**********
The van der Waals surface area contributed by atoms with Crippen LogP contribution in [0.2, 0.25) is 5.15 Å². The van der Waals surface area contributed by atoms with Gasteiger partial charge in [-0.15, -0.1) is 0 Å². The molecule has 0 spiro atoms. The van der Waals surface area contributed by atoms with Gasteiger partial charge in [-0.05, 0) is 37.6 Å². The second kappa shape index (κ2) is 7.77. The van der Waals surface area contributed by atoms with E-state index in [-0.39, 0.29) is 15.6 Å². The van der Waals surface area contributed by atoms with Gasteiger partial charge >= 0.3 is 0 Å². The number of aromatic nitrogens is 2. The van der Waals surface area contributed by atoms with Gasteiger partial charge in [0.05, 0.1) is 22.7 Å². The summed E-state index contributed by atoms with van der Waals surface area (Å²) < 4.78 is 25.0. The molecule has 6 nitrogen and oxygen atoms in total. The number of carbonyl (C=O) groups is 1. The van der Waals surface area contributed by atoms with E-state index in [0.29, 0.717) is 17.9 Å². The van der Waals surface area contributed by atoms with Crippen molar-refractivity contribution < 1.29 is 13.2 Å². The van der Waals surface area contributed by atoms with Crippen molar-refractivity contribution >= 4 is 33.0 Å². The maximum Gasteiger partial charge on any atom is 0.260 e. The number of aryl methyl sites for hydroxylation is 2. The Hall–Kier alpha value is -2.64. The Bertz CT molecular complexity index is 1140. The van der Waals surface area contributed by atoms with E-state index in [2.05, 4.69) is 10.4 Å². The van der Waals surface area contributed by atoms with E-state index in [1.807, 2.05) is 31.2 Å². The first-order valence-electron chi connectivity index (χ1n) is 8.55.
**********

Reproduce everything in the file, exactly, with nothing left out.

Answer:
The van der Waals surface area contributed by atoms with Crippen LogP contribution in [0.2, 0.25) is 5.15 Å². The van der Waals surface area contributed by atoms with Gasteiger partial charge in [-0.15, -0.1) is 0 Å². The molecule has 0 spiro atoms. The van der Waals surface area contributed by atoms with Gasteiger partial charge in [-0.05, 0) is 37.6 Å². The second kappa shape index (κ2) is 7.77. The van der Waals surface area contributed by atoms with E-state index in [-0.39, 0.29) is 15.6 Å². The van der Waals surface area contributed by atoms with Gasteiger partial charge >= 0.3 is 0 Å². The number of aromatic nitrogens is 2. The van der Waals surface area contributed by atoms with Gasteiger partial charge in [0.05, 0.1) is 22.7 Å². The summed E-state index contributed by atoms with van der Waals surface area (Å²) < 4.78 is 25.0. The molecule has 6 nitrogen and oxygen atoms in total. The number of carbonyl (C=O) groups is 1. The van der Waals surface area contributed by atoms with E-state index in [0.29, 0.717) is 17.9 Å². The van der Waals surface area contributed by atoms with Crippen molar-refractivity contribution < 1.29 is 13.2 Å². The van der Waals surface area contributed by atoms with Crippen molar-refractivity contribution >= 4 is 33.0 Å². The maximum Gasteiger partial charge on any atom is 0.260 e. The number of aryl methyl sites for hydroxylation is 2. The Hall–Kier alpha value is -2.64. The Bertz CT molecular complexity index is 1140. The van der Waals surface area contributed by atoms with E-state index in [2.05, 4.69) is 10.4 Å². The van der Waals surface area contributed by atoms with E-state index in [1.807, 2.05) is 31.2 Å². The first-order valence-electron chi connectivity index (χ1n) is 8.55.